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Remembering to Reach Out to 403(b) Participants Maintaining Outside Businesses

Linda Segal Blinn, J.D.

Notifying 403(b) plan participants of annual additions limit rules under Internal Revenue Code Section 415(c) (415(c) annual additions limit) may not be just a best practice — it may be an affirmative obligation in the employer’s 403(b) plan document.

A 403(b) participant — not the employer is considered the owner of the 403(b) account when applying the 415(c) annual additions limit to the participant’s 403(b) account. As a result, all of an individual’s 403(b) accounts (including those under 403(b) plans maintained by other employers) are aggregated to a single 415(c) annual additions limit. In addition, if a 403(b) participant also has a controlling interest (defined as more than 50%) in an outside business, the participant’s 403(b) account and the account under that outside business’ defined contribution plan (including 401 defined contribution plans and simplified employee pensions) must individually, and on an aggregated basis, satisfy the 415(c) annual additions limit. Based on recent audits of 403(b) plans, the IRS has noted that “many of the healthcare doctors and the university professors maintain a practice outside of the entity that is the general 403(b) plan sponsor.” 

In the issue snapshot “403(b) Plan — Plan Aggregation in Determining Compliance with IRC Section 415(c)” posted on August 22, 2017, the IRS identifies internal controls an employer can take to ensure that the 403(b) plan’s 415(c) annual additions limit is not exceeded. Action steps include determining whether a 403(b) plan sponsor has a policy regarding outside employment and assessing the procedures the 403(b) plan sponsor uses to inform employees about the special 415(c) annual additions aggregation rule if the employer’s policy either permits outside employment or does not address this topic.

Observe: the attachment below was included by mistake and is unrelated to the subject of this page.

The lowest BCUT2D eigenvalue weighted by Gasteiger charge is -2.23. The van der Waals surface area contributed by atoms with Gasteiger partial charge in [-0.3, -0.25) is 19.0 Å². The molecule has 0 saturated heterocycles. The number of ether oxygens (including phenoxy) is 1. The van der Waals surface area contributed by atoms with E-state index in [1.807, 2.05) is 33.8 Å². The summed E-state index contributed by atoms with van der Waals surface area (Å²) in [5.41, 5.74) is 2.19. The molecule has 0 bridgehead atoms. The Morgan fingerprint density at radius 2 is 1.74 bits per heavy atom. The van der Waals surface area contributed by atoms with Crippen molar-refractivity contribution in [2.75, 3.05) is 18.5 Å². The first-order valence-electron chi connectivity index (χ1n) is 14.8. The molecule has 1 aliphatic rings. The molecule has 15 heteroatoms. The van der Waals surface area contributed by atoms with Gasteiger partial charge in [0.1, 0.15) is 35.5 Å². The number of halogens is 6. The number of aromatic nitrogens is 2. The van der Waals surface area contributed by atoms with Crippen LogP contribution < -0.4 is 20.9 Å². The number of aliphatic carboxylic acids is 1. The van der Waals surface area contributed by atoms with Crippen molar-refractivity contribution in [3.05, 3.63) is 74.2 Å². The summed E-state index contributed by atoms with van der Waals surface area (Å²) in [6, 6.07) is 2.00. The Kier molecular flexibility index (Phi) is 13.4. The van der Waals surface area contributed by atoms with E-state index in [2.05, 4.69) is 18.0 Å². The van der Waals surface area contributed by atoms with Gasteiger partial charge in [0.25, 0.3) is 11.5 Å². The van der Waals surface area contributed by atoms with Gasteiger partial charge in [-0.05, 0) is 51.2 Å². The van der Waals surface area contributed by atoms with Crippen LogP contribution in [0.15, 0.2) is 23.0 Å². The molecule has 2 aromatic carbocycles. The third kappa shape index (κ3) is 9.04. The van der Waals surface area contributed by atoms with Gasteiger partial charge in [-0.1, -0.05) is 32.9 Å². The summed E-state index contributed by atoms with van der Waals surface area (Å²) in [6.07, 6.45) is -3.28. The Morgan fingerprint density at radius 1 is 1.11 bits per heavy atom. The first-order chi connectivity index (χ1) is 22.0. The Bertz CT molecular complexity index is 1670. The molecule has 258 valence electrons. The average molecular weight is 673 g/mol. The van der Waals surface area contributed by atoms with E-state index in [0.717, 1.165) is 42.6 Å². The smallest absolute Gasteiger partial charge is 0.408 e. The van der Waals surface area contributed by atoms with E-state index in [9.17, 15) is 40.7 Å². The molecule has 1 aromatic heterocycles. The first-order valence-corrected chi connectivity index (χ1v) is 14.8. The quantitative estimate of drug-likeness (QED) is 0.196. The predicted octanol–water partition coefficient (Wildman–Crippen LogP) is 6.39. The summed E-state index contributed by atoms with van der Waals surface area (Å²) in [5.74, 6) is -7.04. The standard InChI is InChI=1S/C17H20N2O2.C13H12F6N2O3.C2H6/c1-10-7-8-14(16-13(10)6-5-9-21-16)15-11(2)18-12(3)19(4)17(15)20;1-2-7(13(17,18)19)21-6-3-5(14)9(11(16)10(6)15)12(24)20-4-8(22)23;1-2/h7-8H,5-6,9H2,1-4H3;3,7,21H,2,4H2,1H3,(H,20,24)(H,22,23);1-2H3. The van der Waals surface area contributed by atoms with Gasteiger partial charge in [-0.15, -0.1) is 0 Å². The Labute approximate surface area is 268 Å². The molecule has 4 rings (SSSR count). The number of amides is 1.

The IRS’ 403(b) List of Required Modifications (LRMs), sample plan provisions are leveraged by 403(b) plan drafting providers, add another step to an employer’s internal controls by incorporating an affirmative obligation for 403(b) plan sponsors to provide annual notice of this 415(c) aggregation requirement. Section 1.4 of LRM 38 (Limitation on Annual Additions) requires the plan administrator (which generally is the employer, unless otherwise noted in the 403(b) plan document) to “provide written or electronic notice” to 403(b) plan participants that explains these special 415(c) aggregation rules. The 415(c) notice, which should be drafted “in a manner calculated to be understood by the average Participant,” must inform 403(b) participants of:

  • the Internal Revenue Code requirement to aggregate plans in which an individual has a controlling interest for purposes of the Section 415(c) annual additions limit;

  • their responsibility to provide information about any outside businesses in which the participant may have a controlling interest; and

  • the failure of the 403(b) participant to provide necessary and correct information to the plan administrator “could result in adverse tax consequences to the Participant, including the inability to exclude contributions to the Plan under section 403(b) of the Internal Revenue Code.”